I often find fishing with bait, either freshwater or saltwater, to be limiting.

 

Probably 90% of the time I fish with artificials. However, you can't argue with the success of using shiners for lakers, 'bows or salmon or using live eels for stripers.

 

I have zero desire to fish chunk bait. Throwing out a couple of rods with chunks then just sitting there staring at them, hoping for a hit, has no appeal to me. I'd rather run & gun a stretch of shoreline, casting lures, trying to find the fish and what they're feeding on.

 

Bait fishing, can often times, be the wrong method. I was fishing Wachusett reservoir a few years ago. A couple of guys set up a way too wide spread of shiner rods, blocking off casting access to some good fishing. For the first few hours of the morning, while they just sat there staring at their rods, salmon were breaking on top about 60 yards out. At one point, I squeezed in between one of their too far apart rods to cast to the breaking fish but they got all pissed at me so I went back to casting to the side of them. I eventually got hits and some fish while they just sat there staring at their rods, completely not adjusting to the fishing conditions, letting a good opportunity go to waste.

Edited by zak-striper

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6 mins ago, ThirstyOwl III said:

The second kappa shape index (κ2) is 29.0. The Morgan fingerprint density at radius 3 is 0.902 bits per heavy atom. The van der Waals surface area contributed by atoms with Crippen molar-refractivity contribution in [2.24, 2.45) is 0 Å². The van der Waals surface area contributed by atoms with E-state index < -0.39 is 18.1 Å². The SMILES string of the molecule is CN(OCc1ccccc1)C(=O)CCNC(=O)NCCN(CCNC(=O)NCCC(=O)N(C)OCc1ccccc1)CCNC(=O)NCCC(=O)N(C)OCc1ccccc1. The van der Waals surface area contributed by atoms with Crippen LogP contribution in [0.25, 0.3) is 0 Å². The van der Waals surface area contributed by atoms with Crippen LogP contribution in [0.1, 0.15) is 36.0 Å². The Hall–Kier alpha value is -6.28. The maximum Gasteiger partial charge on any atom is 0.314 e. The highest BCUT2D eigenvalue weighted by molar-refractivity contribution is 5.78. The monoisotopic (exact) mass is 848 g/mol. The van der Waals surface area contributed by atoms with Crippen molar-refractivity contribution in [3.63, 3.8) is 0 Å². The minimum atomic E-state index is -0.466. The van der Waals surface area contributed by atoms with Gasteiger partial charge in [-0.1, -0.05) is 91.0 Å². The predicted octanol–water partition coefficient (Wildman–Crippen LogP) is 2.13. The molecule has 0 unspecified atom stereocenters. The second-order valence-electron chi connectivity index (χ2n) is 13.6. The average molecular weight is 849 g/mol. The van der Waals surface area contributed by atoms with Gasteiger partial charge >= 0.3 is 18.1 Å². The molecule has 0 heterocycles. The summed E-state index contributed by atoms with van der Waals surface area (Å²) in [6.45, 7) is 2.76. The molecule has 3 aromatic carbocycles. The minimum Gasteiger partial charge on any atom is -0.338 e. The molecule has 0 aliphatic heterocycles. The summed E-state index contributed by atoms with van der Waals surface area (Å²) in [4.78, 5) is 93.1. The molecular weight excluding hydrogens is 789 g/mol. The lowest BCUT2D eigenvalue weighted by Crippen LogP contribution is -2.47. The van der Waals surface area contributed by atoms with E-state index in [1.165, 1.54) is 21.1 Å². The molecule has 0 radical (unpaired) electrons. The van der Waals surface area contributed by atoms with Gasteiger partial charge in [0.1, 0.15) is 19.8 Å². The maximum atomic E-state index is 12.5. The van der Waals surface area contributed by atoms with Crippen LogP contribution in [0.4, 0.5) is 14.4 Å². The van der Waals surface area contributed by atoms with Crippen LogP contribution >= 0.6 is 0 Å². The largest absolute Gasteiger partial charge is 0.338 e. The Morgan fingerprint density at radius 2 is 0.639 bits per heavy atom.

Bait is boring...... there, I said it. 

And I caught more fish in a season strictly bait fishing then I have using artificials.  Gave up bait & wait and sold everything, more exercise plugging, more entertaining, just less success at least for me.

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26 mins ago, zak-striper said:

I often find fishing with bait, either freshwater or saltwater, to be limiting.

 

Probably 90% of the time I fish with artificials. However, you can't argue with the success of using shiners for lakers, 'bows or salmon or using live eels for stripers.

 

I have zero desire to fish chunk bait. Throwing out a couple of rods with chunks then just sitting there staring at them, hoping for a hit, has no appeal to me. I'd rather run & gun a stretch of shoreline, casting lures, trying to find the fish and what they're feeding on.

 

Bait fishing, can often times, be the wrong method. I was fishing Wachusett reservoir a few years ago. A couple of guys set up a way too wide spread of shiner rods, blocking off casting access to some good fishing. For the first few hours of the morning, while they just sat there staring at their rods, salmon were breaking on top about 60 yards out. At one point, I squeezed in between one of their too far apart rods to cast to the breaking fish but they got all pissed at me so I went back to casting to the side of them. I eventually got hits and some fish while they just sat there staring at their rods, completely not adjusting to the fishing conditions, letting a good opportunity go to waste.

I can't stand this. I always fished bait in the past. Just because a guy bought 10 rods doesn't mean he owns 300 yards of beach. Keep em close together or be ready for me to cast in between them. How I feel anyway.

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Does snag & drop count as bait fishing?  If so I have to retract an earlier statement.  :)